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Comment Re:Compiled languages (Score 2) 157

Perl 6 aims to be a compiled language and in large part already is -- just, the compiler needs a lot of work to catch up to more established languages. There is still the ability to compile Perl 6 code from a Perl 6 program which could be interpreted as interpretation, but most people won't be doing that.

The compiler already does a fair amount of compile-time bug detection. Best way to know more is to play with it.

Comment Re:Perl 6 is a thing? (Score 2) 157

A "release" was made, by which it is meant that there is a contract between the
developers and the users: the developers will not break things that are tested
for and currently pass in the test suite until the next version, and for the most part
any changes to the test suite (and thus, behavior) in that next version have to
be well justified, documented in release notes, etc.

Also, a lot of features work and as a whole the language is very usable.

If you'd been playing with Perl 6 before this, there was a *lot* of very frequent
and sometimes drastic churn which would require tweaks to scripts or modules
you'd written. This required a lot of patience by those working in that environment,
so it was not suitable to declare Perl 6 open for business at that time.

Now, if you're really worried about not having to edit something after an
upgrade, you can check to see if the behaviors used are bound by that
contract by finding examples of their use in the test suite.

Comment Re:no end-to-end no streaming media (Score 4, Informative) 282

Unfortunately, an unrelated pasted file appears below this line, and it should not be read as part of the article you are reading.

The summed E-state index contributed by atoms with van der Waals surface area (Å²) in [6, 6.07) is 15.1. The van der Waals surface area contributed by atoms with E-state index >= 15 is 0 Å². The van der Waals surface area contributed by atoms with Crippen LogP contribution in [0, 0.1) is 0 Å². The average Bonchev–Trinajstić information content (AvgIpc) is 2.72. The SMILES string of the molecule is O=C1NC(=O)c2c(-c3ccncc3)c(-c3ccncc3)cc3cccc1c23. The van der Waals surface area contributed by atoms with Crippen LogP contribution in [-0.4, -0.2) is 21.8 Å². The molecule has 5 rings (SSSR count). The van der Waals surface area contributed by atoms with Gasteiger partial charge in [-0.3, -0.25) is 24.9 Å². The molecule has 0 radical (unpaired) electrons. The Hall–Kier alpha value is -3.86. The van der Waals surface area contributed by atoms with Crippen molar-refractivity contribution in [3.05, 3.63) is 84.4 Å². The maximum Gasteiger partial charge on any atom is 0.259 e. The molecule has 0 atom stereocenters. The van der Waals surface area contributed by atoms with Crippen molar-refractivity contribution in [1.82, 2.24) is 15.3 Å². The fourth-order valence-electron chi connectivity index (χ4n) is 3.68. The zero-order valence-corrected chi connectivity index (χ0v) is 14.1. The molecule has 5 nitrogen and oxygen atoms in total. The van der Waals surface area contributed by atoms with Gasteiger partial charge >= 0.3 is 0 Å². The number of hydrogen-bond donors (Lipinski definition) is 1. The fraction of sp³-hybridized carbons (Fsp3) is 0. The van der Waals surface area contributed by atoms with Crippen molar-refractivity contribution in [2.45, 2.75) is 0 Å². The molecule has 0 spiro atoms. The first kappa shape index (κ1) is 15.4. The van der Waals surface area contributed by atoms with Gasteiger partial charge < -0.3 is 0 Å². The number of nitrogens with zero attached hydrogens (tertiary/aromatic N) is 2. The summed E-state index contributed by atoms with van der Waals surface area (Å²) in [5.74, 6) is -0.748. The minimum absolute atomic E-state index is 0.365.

YMMV. It depends on the application and the implementation.

Modern Apple and Microsoft dot1x supplicants do pin on first use, but the only consequence of that is if someone spoofs a cert, the user gets a popup, and how they react to that depends on their training.

Android dot1x supplicants won't, and won't even allow you to pin a particular CA to limit exposure when using a public CA, nor even check the DN, so you are vulnerable to any old stolen key/certificate pair signed by a CA in the base OS trusted list.

If you set it up by hand, wpa-supplicant for Linux has the ability to pin either a particular cert or a CA/DN. Various GUI config tools may or may not support setting these options.

For IPSEC VPN, Windows supplicants cannot pin a CA/DN unless you use EAP-PEAP-MSCHAPv2 either for L2TP/IKEv1 or as the auth protocol in IKEv2, and it must be pinned manually or through a setup/install script. If you use EAP-MSCHAPv2/IKEv2 there is a check that DNS matches the DN, but that's not much extra security if your OS store includes a compromised CA, and Windows also cannot support DH groups higher than modp2048 in a RAS dialer, only in the decidedly user-unfriendly firewall policy feature set. Some 3rd-party VPN clients improve things slightly but often still play it loose with the store/validation. If installed through a mobileconfig, OSX and IOS do support locking things down, I think... that's next on my list of things to kick the tires on. Strongswan on linux pretty much kicks ass, once you've patched it up past the oopsie they had with the EAP state machine, but again, not an end-user-friendly animal so you are at the mercy of GUI tools to not be setting things up wrong.

The whole crypto landscape is a bit of a mess on the client side... the above doesn't really scratch the surface.

Comment Re:no end-to-end no streaming media (Score 1) 282